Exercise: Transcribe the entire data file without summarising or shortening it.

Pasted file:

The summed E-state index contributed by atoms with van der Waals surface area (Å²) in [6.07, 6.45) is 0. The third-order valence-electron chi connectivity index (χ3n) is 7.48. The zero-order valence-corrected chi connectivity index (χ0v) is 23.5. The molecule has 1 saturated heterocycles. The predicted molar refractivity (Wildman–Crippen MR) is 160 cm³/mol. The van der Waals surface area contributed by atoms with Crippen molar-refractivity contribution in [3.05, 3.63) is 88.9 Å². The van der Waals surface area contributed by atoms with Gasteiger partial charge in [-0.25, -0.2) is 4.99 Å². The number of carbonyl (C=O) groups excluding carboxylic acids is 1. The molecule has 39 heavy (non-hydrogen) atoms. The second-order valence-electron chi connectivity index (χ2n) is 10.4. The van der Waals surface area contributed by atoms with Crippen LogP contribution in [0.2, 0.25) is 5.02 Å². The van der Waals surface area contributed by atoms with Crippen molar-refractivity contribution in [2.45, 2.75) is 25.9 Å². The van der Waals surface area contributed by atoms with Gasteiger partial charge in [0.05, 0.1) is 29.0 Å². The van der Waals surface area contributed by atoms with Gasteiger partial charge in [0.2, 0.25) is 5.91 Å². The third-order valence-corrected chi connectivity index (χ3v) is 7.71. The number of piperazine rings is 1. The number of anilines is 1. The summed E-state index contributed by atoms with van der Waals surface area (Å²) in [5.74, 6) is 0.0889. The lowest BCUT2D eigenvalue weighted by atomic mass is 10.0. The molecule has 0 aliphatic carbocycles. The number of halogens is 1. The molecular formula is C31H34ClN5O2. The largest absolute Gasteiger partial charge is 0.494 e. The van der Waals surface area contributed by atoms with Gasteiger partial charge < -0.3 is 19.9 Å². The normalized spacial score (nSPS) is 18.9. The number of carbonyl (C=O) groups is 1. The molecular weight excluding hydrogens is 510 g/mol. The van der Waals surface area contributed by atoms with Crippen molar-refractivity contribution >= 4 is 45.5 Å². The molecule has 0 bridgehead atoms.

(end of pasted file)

The summed E-state index contributed by atoms with van der Waals surface area (Å²) in [6.07, 6.45) is 0. The third-order valence-electron chi connectivity index (χ3n) is 7.48. The zero-order valence-corrected chi connectivity index (χ0v) is 23.5. The molecule has 1 saturated heterocycles. The predicted molar refractivity (Wildman–Crippen MR) is 160 cm³/mol. The van der Waals surface area contributed by atoms with Crippen molar-refractivity contribution in [3.05, 3.63) is 88.9 Å². The van der Waals surface area contributed by atoms with Gasteiger partial charge in [-0.25, -0.2) is 4.99 Å². The number of carbonyl (C=O) groups excluding carboxylic acids is 1. The molecule has 39 heavy (non-hydrogen) atoms. The second-order valence-electron chi connectivity index (χ2n) is 10.4. The van der Waals surface area contributed by atoms with Crippen LogP contribution in [0.2, 0.25) is 5.02 Å². The van der Waals surface area contributed by atoms with Crippen molar-refractivity contribution in [2.45, 2.75) is 25.9 Å². The van der Waals surface area contributed by atoms with Gasteiger partial charge in [0.05, 0.1) is 29.0 Å². The van der Waals surface area contributed by atoms with Gasteiger partial charge in [0.2, 0.25) is 5.91 Å². The third-order valence-corrected chi connectivity index (χ3v) is 7.71. The number of piperazine rings is 1. The number of anilines is 1. The summed E-state index contributed by atoms with van der Waals surface area (Å²) in [5.74, 6) is 0.0889. The lowest BCUT2D eigenvalue weighted by atomic mass is 10.0. The molecule has 0 aliphatic carbocycles. The number of halogens is 1. The molecular formula is C31H34ClN5O2. The largest absolute Gasteiger partial charge is 0.494 e. The van der Waals surface area contributed by atoms with Gasteiger partial charge < -0.3 is 19.9 Å². The normalized spacial score (nSPS) is 18.9. The number of carbonyl (C=O) groups is 1. The molecular weight excluding hydrogens is 510 g/mol. The van der Waals surface area contributed by atoms with Crippen molar-refractivity contribution >= 4 is 45.5 Å². The molecule has 0 bridgehead atoms.